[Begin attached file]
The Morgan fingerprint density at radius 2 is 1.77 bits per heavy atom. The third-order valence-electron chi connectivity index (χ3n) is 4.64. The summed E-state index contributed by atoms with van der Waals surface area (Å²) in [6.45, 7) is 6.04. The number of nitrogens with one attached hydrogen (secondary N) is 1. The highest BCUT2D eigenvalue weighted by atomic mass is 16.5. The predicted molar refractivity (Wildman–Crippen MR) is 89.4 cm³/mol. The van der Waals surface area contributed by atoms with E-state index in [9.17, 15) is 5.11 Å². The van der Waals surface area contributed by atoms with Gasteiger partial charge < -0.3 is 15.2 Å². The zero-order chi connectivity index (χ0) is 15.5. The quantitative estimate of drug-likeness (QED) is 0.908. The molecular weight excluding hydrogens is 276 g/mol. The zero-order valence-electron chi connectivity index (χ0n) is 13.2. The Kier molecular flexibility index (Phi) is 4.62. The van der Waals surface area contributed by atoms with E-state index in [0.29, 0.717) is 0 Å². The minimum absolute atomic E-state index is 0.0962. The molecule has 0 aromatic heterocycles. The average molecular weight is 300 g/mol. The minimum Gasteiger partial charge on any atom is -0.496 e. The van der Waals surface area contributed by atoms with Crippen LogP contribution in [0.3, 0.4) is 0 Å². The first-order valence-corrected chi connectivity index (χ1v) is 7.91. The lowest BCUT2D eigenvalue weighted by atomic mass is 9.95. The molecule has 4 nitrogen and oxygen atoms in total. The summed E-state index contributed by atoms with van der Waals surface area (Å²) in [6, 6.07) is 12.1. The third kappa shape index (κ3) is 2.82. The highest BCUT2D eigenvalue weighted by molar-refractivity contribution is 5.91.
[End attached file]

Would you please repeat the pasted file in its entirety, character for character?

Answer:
The Morgan fingerprint density at radius 2 is 1.77 bits per heavy atom. The third-order valence-electron chi connectivity index (χ3n) is 4.64. The summed E-state index contributed by atoms with van der Waals surface area (Å²) in [6.45, 7) is 6.04. The number of nitrogens with one attached hydrogen (secondary N) is 1. The highest BCUT2D eigenvalue weighted by atomic mass is 16.5. The predicted molar refractivity (Wildman–Crippen MR) is 89.4 cm³/mol. The van der Waals surface area contributed by atoms with E-state index in [9.17, 15) is 5.11 Å². The van der Waals surface area contributed by atoms with Gasteiger partial charge < -0.3 is 15.2 Å². The zero-order chi connectivity index (χ0) is 15.5. The quantitative estimate of drug-likeness (QED) is 0.908. The molecular weight excluding hydrogens is 276 g/mol. The zero-order valence-electron chi connectivity index (χ0n) is 13.2. The Kier molecular flexibility index (Phi) is 4.62. The van der Waals surface area contributed by atoms with E-state index in [0.29, 0.717) is 0 Å². The minimum absolute atomic E-state index is 0.0962. The molecule has 0 aromatic heterocycles. The average molecular weight is 300 g/mol. The minimum Gasteiger partial charge on any atom is -0.496 e. The van der Waals surface area contributed by atoms with Crippen LogP contribution in [0.3, 0.4) is 0 Å². The first-order valence-corrected chi connectivity index (χ1v) is 7.91. The lowest BCUT2D eigenvalue weighted by atomic mass is 9.95. The molecule has 4 nitrogen and oxygen atoms in total. The summed E-state index contributed by atoms with van der Waals surface area (Å²) in [6, 6.07) is 12.1. The third kappa shape index (κ3) is 2.82. The highest BCUT2D eigenvalue weighted by molar-refractivity contribution is 5.91.